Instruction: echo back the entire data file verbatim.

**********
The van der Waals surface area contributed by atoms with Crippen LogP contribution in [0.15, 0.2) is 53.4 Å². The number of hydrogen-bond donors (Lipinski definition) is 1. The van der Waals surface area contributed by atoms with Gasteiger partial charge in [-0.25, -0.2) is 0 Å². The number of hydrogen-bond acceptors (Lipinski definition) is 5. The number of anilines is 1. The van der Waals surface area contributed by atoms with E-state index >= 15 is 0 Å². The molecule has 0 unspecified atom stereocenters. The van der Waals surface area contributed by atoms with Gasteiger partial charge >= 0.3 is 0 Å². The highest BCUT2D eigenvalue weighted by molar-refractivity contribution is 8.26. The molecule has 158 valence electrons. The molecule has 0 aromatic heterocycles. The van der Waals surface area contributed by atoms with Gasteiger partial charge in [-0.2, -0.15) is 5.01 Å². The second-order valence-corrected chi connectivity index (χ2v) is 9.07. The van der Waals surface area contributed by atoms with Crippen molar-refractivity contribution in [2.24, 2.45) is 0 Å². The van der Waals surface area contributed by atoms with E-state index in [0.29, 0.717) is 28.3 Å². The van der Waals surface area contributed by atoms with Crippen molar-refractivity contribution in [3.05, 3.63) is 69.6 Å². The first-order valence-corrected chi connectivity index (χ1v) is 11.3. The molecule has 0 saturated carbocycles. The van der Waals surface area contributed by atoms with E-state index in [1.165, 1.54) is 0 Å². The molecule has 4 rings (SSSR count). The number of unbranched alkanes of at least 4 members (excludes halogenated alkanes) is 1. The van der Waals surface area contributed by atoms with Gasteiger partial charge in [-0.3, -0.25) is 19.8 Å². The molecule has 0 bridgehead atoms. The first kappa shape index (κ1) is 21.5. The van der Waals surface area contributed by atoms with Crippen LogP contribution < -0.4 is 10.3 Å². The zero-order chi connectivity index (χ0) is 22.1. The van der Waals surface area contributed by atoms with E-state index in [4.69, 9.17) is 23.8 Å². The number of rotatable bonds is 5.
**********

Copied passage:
The van der Waals surface area contributed by atoms with Crippen LogP contribution in [0.15, 0.2) is 53.4 Å². The number of hydrogen-bond donors (Lipinski definition) is 1. The van der Waals surface area contributed by atoms with Gasteiger partial charge in [-0.25, -0.2) is 0 Å². The number of hydrogen-bond acceptors (Lipinski definition) is 5. The number of anilines is 1. The van der Waals surface area contributed by atoms with E-state index >= 15 is 0 Å². The molecule has 0 unspecified atom stereocenters. The van der Waals surface area contributed by atoms with Gasteiger partial charge >= 0.3 is 0 Å². The highest BCUT2D eigenvalue weighted by molar-refractivity contribution is 8.26. The molecule has 158 valence electrons. The molecule has 0 aromatic heterocycles. The van der Waals surface area contributed by atoms with Gasteiger partial charge in [-0.2, -0.15) is 5.01 Å². The second-order valence-corrected chi connectivity index (χ2v) is 9.07. The van der Waals surface area contributed by atoms with Crippen molar-refractivity contribution in [2.24, 2.45) is 0 Å². The van der Waals surface area contributed by atoms with E-state index in [0.29, 0.717) is 28.3 Å². The van der Waals surface area contributed by atoms with Crippen molar-refractivity contribution in [3.05, 3.63) is 69.6 Å². The first-order valence-corrected chi connectivity index (χ1v) is 11.3. The molecule has 0 saturated carbocycles. The van der Waals surface area contributed by atoms with E-state index in [1.165, 1.54) is 0 Å². The molecule has 4 rings (SSSR count). The number of unbranched alkanes of at least 4 members (excludes halogenated alkanes) is 1. The van der Waals surface area contributed by atoms with Gasteiger partial charge in [-0.3, -0.25) is 19.8 Å². The molecule has 0 bridgehead atoms. The first kappa shape index (κ1) is 21.5. The van der Waals surface area contributed by atoms with Crippen LogP contribution < -0.4 is 10.3 Å². The zero-order chi connectivity index (χ0) is 22.1. The van der Waals surface area contributed by atoms with E-state index in [4.69, 9.17) is 23.8 Å². The number of rotatable bonds is 5.